What's Your Education Story?

As the 2018 school year begins, join us for storytelling from Indianapolis educators

PHOTO: Dylan Peers McCoy/Chalkbeat
Sarah TeKolste, right, and Lori Jenkins at a Teacher Story Slam, in April.

In partnership with Teachers Lounge Indy, Chalkbeat is hosting another teacher story slam this fall featuring educators from across the city.

Over the past couple of years, Chalkbeat has brought readers personal stories from teachers and students through the events. Some of our favorites touched on how a teacher won the trust of her most skeptical student, why another teacher decided to come out to his students, and one educator’s call to ramp up the number of students pursuing a college education.

The event, 5:30 p.m. Thursday, Sept. 13, is free and open to the public — please RSVP here.

Event details:

5:30 p.m. to 7:30 p.m.
Thursday, Sept. 13, 2018
Tube Factory artspace
1125 Cruft St., Indianapolis, IN 46203
Get tickets here and find more on Facebook

School safety

Hiring more security officers in Memphis after school shootings could have unintended consequences

PHOTO: Jahi Chikwendiu/The Washington Post/Getty Images

Tennessee’s largest district, Shelby County Schools, is slated to add more school resource officers under the proposed budget for next school year.

Superintendent Dorsey Hopson earmarked $2 million to hire 30 school resource officers in addition to the 98 already in some of its 150-plus schools. The school board is scheduled to vote on the budget Tuesday.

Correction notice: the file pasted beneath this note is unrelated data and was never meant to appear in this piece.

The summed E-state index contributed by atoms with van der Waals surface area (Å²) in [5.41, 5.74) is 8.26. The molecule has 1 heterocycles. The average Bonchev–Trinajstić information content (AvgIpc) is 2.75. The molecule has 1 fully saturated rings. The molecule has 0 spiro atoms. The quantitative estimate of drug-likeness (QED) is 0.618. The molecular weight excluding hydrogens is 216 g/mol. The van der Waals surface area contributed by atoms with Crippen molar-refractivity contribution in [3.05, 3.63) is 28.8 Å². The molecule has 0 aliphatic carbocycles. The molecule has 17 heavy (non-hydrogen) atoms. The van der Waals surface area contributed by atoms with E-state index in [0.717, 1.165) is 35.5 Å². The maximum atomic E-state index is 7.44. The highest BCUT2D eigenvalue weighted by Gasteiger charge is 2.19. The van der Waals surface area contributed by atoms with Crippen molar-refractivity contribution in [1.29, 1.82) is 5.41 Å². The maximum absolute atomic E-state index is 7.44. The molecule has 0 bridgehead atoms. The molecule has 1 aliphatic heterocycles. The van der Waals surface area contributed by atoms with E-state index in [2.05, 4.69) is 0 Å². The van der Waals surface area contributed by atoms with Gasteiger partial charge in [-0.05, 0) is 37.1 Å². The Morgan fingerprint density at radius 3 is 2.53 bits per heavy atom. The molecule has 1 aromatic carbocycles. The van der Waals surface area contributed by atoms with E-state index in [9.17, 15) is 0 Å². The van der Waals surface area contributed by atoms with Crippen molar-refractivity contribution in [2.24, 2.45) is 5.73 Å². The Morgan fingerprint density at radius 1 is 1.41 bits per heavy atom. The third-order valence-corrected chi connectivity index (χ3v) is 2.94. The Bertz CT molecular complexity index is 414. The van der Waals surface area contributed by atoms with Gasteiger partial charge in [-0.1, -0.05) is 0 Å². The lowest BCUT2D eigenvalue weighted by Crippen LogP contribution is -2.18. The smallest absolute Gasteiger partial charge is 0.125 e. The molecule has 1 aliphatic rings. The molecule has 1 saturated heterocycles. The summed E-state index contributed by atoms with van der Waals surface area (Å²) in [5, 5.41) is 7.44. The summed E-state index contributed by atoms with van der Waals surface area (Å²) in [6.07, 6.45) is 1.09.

But an increase in law enforcement officers could have unintended consequences.

A new state law that bans local governments from refusing to cooperate with federal immigration officials could put school resource officers in an awkward position.

Tennessee Education Commissioner Candice McQueen recently reminded school personnel they are not obligated to release student information regarding immigration status. School resource officers employed by police or sheriff’s departments, however, do not answer to school districts. Shelby County Schools is still reviewing the law, but school board members have previously gone on the record emphasizing their commitment to protecting undocumented students.

“Right now we are just trying to get a better understanding of the law and the impact that it may have,” said Natalia Powers, a district spokeswoman.